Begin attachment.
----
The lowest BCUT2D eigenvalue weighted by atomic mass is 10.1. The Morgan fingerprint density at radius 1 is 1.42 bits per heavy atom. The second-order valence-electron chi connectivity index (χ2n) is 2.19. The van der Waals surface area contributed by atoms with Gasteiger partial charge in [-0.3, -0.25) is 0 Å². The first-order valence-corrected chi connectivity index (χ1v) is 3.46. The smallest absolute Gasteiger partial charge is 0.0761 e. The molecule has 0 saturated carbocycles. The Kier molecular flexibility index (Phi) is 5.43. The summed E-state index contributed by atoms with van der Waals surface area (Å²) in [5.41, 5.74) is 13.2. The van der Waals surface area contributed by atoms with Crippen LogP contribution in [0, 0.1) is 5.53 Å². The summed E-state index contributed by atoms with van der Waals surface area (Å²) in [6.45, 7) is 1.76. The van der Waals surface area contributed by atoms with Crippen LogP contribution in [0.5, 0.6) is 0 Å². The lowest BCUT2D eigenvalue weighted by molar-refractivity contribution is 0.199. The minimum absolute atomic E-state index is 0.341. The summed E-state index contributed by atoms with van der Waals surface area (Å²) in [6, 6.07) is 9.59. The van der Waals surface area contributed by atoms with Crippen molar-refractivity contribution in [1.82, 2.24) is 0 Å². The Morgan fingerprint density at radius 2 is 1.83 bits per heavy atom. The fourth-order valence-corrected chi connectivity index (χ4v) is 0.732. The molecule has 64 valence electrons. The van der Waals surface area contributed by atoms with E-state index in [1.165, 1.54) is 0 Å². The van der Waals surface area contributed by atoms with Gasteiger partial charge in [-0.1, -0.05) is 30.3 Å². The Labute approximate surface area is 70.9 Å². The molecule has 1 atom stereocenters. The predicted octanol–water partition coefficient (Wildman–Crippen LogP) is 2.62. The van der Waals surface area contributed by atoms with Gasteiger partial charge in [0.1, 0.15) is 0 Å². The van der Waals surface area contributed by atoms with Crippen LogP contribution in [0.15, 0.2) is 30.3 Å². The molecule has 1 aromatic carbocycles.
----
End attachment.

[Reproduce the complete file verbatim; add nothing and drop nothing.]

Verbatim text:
The lowest BCUT2D eigenvalue weighted by atomic mass is 10.1. The Morgan fingerprint density at radius 1 is 1.42 bits per heavy atom. The second-order valence-electron chi connectivity index (χ2n) is 2.19. The van der Waals surface area contributed by atoms with Gasteiger partial charge in [-0.3, -0.25) is 0 Å². The first-order valence-corrected chi connectivity index (χ1v) is 3.46. The smallest absolute Gasteiger partial charge is 0.0761 e. The molecule has 0 saturated carbocycles. The Kier molecular flexibility index (Phi) is 5.43. The summed E-state index contributed by atoms with van der Waals surface area (Å²) in [5.41, 5.74) is 13.2. The van der Waals surface area contributed by atoms with Crippen LogP contribution in [0, 0.1) is 5.53 Å². The summed E-state index contributed by atoms with van der Waals surface area (Å²) in [6.45, 7) is 1.76. The van der Waals surface area contributed by atoms with Crippen LogP contribution in [0.5, 0.6) is 0 Å². The lowest BCUT2D eigenvalue weighted by molar-refractivity contribution is 0.199. The minimum absolute atomic E-state index is 0.341. The summed E-state index contributed by atoms with van der Waals surface area (Å²) in [6, 6.07) is 9.59. The van der Waals surface area contributed by atoms with Crippen molar-refractivity contribution in [1.82, 2.24) is 0 Å². The Morgan fingerprint density at radius 2 is 1.83 bits per heavy atom. The fourth-order valence-corrected chi connectivity index (χ4v) is 0.732. The molecule has 64 valence electrons. The van der Waals surface area contributed by atoms with E-state index in [1.165, 1.54) is 0 Å². The van der Waals surface area contributed by atoms with Gasteiger partial charge in [-0.1, -0.05) is 30.3 Å². The Labute approximate surface area is 70.9 Å². The molecule has 1 atom stereocenters. The predicted octanol–water partition coefficient (Wildman–Crippen LogP) is 2.62. The van der Waals surface area contributed by atoms with Gasteiger partial charge in [0.1, 0.15) is 0 Å². The van der Waals surface area contributed by atoms with Crippen LogP contribution in [0.15, 0.2) is 30.3 Å². The molecule has 1 aromatic carbocycles.